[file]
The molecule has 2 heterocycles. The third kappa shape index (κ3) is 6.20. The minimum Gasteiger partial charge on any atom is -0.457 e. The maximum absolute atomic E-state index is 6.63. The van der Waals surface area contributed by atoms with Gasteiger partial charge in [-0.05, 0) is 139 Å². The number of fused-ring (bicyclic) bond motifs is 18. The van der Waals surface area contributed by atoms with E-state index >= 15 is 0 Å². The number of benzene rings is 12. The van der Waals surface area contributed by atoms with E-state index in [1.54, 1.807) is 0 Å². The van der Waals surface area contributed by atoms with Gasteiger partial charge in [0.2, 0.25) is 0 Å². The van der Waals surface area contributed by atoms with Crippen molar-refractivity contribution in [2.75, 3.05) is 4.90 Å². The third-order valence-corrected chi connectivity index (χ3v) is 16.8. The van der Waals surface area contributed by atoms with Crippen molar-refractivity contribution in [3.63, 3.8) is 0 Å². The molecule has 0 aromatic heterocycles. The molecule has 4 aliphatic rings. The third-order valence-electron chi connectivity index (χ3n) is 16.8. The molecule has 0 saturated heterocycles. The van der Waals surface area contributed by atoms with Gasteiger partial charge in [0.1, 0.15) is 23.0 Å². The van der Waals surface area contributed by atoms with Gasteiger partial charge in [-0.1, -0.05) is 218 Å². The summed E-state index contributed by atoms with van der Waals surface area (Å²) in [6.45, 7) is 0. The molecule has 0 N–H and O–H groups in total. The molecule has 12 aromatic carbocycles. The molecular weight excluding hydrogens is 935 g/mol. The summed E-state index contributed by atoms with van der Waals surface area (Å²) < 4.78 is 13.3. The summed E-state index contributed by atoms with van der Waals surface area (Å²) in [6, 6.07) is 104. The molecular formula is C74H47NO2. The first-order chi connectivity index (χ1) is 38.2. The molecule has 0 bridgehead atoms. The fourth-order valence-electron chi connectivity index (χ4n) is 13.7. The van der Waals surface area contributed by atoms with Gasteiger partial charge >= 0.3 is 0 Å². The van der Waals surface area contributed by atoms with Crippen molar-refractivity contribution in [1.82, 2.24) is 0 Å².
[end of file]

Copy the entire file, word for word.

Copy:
The molecule has 2 heterocycles. The third kappa shape index (κ3) is 6.20. The minimum Gasteiger partial charge on any atom is -0.457 e. The maximum absolute atomic E-state index is 6.63. The van der Waals surface area contributed by atoms with Gasteiger partial charge in [-0.05, 0) is 139 Å². The number of fused-ring (bicyclic) bond motifs is 18. The van der Waals surface area contributed by atoms with E-state index >= 15 is 0 Å². The number of benzene rings is 12. The van der Waals surface area contributed by atoms with E-state index in [1.54, 1.807) is 0 Å². The van der Waals surface area contributed by atoms with Gasteiger partial charge in [0.2, 0.25) is 0 Å². The van der Waals surface area contributed by atoms with Crippen molar-refractivity contribution in [2.75, 3.05) is 4.90 Å². The third-order valence-corrected chi connectivity index (χ3v) is 16.8. The van der Waals surface area contributed by atoms with Crippen molar-refractivity contribution in [3.63, 3.8) is 0 Å². The molecule has 0 aromatic heterocycles. The molecule has 4 aliphatic rings. The third-order valence-electron chi connectivity index (χ3n) is 16.8. The molecule has 0 saturated heterocycles. The van der Waals surface area contributed by atoms with Gasteiger partial charge in [0.1, 0.15) is 23.0 Å². The van der Waals surface area contributed by atoms with Gasteiger partial charge in [-0.1, -0.05) is 218 Å². The summed E-state index contributed by atoms with van der Waals surface area (Å²) in [6.45, 7) is 0. The molecule has 0 N–H and O–H groups in total. The molecule has 12 aromatic carbocycles. The molecular weight excluding hydrogens is 935 g/mol. The summed E-state index contributed by atoms with van der Waals surface area (Å²) < 4.78 is 13.3. The summed E-state index contributed by atoms with van der Waals surface area (Å²) in [6, 6.07) is 104. The molecular formula is C74H47NO2. The first-order chi connectivity index (χ1) is 38.2. The molecule has 0 bridgehead atoms. The fourth-order valence-electron chi connectivity index (χ4n) is 13.7. The van der Waals surface area contributed by atoms with Gasteiger partial charge >= 0.3 is 0 Å². The van der Waals surface area contributed by atoms with Crippen molar-refractivity contribution in [1.82, 2.24) is 0 Å².